The lightness of Purity

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I wrote about the darkness of suppression of a totalitarian regime and how that influences the lives of people, when I discussed The Noise of Time by Julian Barnes and Jonathan purity-franzen-650Doerr’s All The Light We Can Not See.
Purity by Jonathan Franzen is the third book I recently read that is dominated by the totalitarian overcast. In this case the dictatorship is the DDR, East Germany during the times of the iron curtain.

In long descriptive sections we learn how Andreas has grown up under the suppression of the DDR. He becomes a critic of the regime, and after the fall of the Berlin wall he starts an organisation like WikiLeaks. But his personality is damaged for good and the organisation becomes an instrument for the expression of his own grandiosity.

“Well, you say you’re about citizen journalism. You’re supposedly in the business of leaks. But isn’t your real business—” “Cow manure?” “I was going to say fame and adulation. The product is you.”

Andreas is unable to shake of this state of mind, keeps feeling unsafe, haunted, unable to be happy. This state of mind we have also seen in The Noise of Time and in All The Light We Can Not See. When he is turned down by his girlfriend and she leaves him, his madness takes desastrous forms.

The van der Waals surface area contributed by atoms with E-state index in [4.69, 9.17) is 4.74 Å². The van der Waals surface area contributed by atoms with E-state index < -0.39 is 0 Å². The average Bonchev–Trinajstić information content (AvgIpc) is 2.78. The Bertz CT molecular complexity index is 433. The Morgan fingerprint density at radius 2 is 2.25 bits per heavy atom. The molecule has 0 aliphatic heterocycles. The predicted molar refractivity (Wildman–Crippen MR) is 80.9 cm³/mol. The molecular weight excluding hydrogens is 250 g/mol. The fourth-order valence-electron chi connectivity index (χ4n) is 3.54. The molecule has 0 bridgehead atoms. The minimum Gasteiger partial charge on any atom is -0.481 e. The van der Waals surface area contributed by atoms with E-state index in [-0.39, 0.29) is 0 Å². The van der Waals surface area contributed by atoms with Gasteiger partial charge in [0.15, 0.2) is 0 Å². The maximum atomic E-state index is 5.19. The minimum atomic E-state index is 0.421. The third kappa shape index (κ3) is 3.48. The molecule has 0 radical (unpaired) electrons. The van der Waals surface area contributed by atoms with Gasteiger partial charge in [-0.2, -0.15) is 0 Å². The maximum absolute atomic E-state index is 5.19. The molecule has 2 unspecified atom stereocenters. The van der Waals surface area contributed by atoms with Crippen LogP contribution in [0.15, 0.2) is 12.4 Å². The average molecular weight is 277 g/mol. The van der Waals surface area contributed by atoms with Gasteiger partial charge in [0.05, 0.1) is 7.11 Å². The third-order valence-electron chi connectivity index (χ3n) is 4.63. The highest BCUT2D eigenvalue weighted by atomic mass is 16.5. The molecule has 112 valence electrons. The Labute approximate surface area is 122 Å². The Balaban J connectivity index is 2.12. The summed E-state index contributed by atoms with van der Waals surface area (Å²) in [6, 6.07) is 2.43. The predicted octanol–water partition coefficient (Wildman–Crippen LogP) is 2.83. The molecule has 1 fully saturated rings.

He’d never experienced grief like this. It seemed as if he really loved her after all. Grief passed, however. Before he was even home again, he could see his future. He would never again make the mistake of trying to live with a woman. For whatever reason (probably his childhood), he wasn’t suited for it, and the strong thing to do was to accept this. His computer had made a weakling of him. He also had a vague, shameful memory of climbing onto Annagret’s lap and trying to be her baby. Weak! Weak! But now his mother, with her meddling, had given him the pretext he needed to be free of both her and Annagret. A double deus ex machina—the good luck of a man fated to dominate.

He thus reaches a megalomanic mindset in which he is convinced the world and everyone turns around himself.

This contrasts massively with Pip (Purity) the second protagonist in the story.

Both of them are also grown up under the burden of a very dominant mother. Purity is betrayed by her parents, finds out about that but refuses to blame them of anything. Andreas however, escapes , leaves his mother behind, unable to forgive and take responsibility for his own life.

In contrast to the self-destroying conclusion Andreas derives, Purity is able to get into harmany with her past, she faces her mother, forgives her parents for what they have done to her, and even arranges to settle her mother’s problems.

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